Eleanor’s fine. Or is she?
“A woman who knew her own mind and scorned the conventions of polite society. We were going to get along just fine.”
Eleanor Oliphant Is Completely Fine by Gail Honeyman
Genres: Contemporary, Fiction
Published: 9th May, 2017
Oh, dear. It seems this month I only picked depressing books.
While Eleanor Oliphant is far from fine if you ask me, she’s kind of oblivious to this fact. I expected this might lead to some light, humourous scenarios, but I ended up just feeling bad for her, and every time I had to chuckle, I just felt, I don’t know…embarrassed? I mean, it’s clear this woman has some issues, possibly has some degree of autism, so laughing about her misfortune often just felt weird, but at the same time, we can’t go through all kinds of experiences with a lemon-face, can we? She’s a woman, living on her own, holds a job, and is basically taking care of herself without any help. Basically.
Just as Eleanor observed the world and the people around her like they were some fascinating bug, or other intriguing subject, I observed Eleanor with the same fascination. On one hand, I found it hard to believe that a 30-year-old woman who works in an office is not familiar with emails and smartphones, doesn’t know what a high five is, or how to behave in public, but on the other hand these quirks of hers certainly made everything that went on just the more interesting. Some of her observations were actually quite spot on, and if you think about it, she’s actually quite right? Like, indeed, what’s so cool about those fast food places where you pay for your food, have to carry it and also clean up after yourself? I mean, it does sound like what you’d do at home, indeed! In spite of her lacking in the social skills department, she does have some insight that truly resonated with me.
“Although it’s good to try new things and to keep an open mind, it’s also extremely important to stay true to who you really are.”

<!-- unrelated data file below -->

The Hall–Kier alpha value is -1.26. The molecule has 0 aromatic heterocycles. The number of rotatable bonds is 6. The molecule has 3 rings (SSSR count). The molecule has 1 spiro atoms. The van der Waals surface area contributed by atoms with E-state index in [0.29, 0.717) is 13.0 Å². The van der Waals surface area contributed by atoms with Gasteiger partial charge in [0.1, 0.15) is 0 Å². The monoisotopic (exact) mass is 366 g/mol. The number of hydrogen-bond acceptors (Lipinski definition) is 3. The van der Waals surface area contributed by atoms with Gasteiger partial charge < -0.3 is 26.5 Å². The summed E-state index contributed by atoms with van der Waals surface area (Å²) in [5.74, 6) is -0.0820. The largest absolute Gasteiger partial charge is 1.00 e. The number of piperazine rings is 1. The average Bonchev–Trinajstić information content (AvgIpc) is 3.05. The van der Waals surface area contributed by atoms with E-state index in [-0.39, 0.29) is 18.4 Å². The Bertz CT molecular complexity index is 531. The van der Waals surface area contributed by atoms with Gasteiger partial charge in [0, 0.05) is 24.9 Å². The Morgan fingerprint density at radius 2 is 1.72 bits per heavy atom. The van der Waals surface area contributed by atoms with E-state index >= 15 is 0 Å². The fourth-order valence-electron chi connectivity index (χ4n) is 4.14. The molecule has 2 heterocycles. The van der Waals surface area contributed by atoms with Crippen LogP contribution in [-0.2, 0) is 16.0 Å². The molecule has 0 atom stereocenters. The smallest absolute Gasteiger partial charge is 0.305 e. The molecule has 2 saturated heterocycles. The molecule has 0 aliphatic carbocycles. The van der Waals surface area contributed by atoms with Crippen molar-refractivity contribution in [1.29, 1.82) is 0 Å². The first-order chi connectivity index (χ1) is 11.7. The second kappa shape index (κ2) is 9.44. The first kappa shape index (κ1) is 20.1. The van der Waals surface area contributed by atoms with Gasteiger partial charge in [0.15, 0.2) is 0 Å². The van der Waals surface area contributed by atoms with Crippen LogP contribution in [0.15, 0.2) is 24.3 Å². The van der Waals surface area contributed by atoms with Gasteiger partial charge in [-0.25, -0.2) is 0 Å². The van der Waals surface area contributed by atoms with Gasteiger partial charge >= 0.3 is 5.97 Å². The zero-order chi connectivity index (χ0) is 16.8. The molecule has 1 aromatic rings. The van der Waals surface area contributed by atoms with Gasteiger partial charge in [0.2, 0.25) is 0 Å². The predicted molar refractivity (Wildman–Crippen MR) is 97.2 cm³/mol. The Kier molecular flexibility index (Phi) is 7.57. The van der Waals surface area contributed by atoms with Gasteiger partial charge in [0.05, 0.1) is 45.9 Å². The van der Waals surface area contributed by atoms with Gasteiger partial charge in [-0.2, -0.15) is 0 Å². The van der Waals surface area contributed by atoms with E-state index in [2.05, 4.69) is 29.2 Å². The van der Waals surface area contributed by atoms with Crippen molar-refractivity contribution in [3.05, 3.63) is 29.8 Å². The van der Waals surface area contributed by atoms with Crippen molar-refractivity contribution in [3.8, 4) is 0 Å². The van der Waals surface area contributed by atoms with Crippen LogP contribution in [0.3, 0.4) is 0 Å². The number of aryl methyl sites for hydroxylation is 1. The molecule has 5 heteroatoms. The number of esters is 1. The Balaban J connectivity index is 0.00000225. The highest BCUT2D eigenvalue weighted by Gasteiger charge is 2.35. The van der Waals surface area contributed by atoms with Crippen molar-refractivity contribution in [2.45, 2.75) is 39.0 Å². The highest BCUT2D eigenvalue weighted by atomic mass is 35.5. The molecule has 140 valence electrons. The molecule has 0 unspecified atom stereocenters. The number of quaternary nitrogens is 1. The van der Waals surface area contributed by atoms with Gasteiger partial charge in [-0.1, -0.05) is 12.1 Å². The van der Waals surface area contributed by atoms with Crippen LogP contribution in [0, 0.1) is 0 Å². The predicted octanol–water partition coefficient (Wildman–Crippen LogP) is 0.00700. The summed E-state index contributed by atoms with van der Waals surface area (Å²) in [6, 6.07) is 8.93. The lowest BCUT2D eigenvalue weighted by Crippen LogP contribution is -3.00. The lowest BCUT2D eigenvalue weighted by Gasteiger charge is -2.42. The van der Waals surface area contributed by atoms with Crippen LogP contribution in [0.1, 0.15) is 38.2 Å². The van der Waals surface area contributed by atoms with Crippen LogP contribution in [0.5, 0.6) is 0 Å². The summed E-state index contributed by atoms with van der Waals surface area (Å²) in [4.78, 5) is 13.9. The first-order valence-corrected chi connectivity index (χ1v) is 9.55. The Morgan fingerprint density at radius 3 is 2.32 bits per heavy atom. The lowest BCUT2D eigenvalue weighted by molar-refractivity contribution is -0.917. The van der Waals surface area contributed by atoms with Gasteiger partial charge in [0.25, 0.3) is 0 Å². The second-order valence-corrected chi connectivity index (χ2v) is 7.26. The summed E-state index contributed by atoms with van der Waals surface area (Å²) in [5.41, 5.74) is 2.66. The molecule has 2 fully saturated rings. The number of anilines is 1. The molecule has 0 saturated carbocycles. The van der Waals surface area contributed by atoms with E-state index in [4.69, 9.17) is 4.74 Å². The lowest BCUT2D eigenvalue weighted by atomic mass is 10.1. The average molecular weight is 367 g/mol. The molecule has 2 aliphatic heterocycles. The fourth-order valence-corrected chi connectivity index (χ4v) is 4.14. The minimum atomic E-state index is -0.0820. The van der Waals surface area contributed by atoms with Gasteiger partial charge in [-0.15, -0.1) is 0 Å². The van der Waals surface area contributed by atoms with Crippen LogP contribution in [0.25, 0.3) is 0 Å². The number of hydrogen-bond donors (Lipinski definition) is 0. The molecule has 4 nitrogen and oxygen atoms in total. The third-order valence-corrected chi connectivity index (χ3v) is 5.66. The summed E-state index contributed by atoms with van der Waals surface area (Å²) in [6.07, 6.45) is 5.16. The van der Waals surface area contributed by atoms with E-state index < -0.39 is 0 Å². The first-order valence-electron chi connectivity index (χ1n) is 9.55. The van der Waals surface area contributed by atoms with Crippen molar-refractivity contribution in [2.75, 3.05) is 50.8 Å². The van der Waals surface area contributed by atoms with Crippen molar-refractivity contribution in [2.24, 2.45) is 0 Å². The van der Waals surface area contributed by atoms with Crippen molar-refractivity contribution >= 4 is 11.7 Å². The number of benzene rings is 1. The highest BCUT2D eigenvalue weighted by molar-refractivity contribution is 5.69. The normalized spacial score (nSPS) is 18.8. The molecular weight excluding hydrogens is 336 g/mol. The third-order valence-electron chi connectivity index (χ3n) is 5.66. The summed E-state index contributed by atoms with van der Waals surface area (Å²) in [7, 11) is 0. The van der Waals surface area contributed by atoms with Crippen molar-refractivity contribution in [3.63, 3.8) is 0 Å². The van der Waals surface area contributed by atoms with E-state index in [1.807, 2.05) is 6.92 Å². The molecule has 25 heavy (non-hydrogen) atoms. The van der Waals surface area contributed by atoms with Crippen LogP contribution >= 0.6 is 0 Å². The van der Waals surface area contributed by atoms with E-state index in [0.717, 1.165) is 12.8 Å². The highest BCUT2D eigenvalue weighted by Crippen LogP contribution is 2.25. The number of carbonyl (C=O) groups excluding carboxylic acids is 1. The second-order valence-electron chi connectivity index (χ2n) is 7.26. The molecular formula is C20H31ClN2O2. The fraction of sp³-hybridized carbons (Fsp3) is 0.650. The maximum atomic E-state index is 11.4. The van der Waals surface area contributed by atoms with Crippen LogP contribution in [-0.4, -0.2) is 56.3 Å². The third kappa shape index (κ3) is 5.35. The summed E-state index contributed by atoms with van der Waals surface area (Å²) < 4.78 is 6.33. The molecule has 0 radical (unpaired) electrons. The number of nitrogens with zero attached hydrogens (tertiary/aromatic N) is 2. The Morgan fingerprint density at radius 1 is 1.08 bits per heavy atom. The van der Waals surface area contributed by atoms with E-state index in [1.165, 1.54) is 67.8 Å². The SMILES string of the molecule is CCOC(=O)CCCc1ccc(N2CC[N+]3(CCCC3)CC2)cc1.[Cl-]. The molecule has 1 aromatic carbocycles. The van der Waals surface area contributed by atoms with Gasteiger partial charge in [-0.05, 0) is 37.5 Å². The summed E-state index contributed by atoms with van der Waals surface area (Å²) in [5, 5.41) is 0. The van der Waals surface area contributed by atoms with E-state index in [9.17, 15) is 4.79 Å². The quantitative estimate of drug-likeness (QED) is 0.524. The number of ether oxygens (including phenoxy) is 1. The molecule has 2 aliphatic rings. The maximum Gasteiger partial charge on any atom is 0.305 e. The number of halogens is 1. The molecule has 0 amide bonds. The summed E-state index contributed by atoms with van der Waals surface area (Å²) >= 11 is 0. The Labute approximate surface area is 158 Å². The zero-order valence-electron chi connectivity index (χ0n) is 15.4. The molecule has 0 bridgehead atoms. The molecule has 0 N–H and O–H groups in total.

I think there’s way too much emphasis on always looking for new experiences, doing whatever everyone else is doing, pushing boundaries and forcefully putting ourselves into uncomfortable or unknown situations. Why though?
Despite the heartbreaking moments and Eleanor’s inability to integrate herself, this book is actually quite an uplifting one after all. She finds not only friends who care about her, but also the courage to dare to ask for help, and accept support. One of the messages of the story, for me anyway, that it’s never too late. After some truly dark turns down child abuse lane, Eleanor still finds her strength to slowly start turning things around. I truly appreciated how the whole thing didn’t turn into to something sappy, because there were plenty of opportunities to go down the cheesy way. The friendship between Raymond and Eleanor was hands down heart warming, and I think we all need a Raymond in our lives.
I mostly listened to this book on Audible, and it was quite immersive. Mind you listening to Eleanor’s conversations with Mummy still makes me shiver. Yikes.
With a touch of darkness, a lot of heart and a sprinkle of fluff, Eleanor Oliphant Is Completely Fine will appeal to fans of character driven contemporaries.
“No thank you,” I said. “I don’t want to accept a drink from you, because then I would be obliged to purchase one for you in return, and I’m afraid I’m simply not interested in spending two drinks’ worth of time with you.”
You go, Eleanor!
Oh, did I mention there’s no romance? *squee*
Also, language! Eleanor is so well spoken and eloquent! I was furiously taking notes, and am not ashamed of it.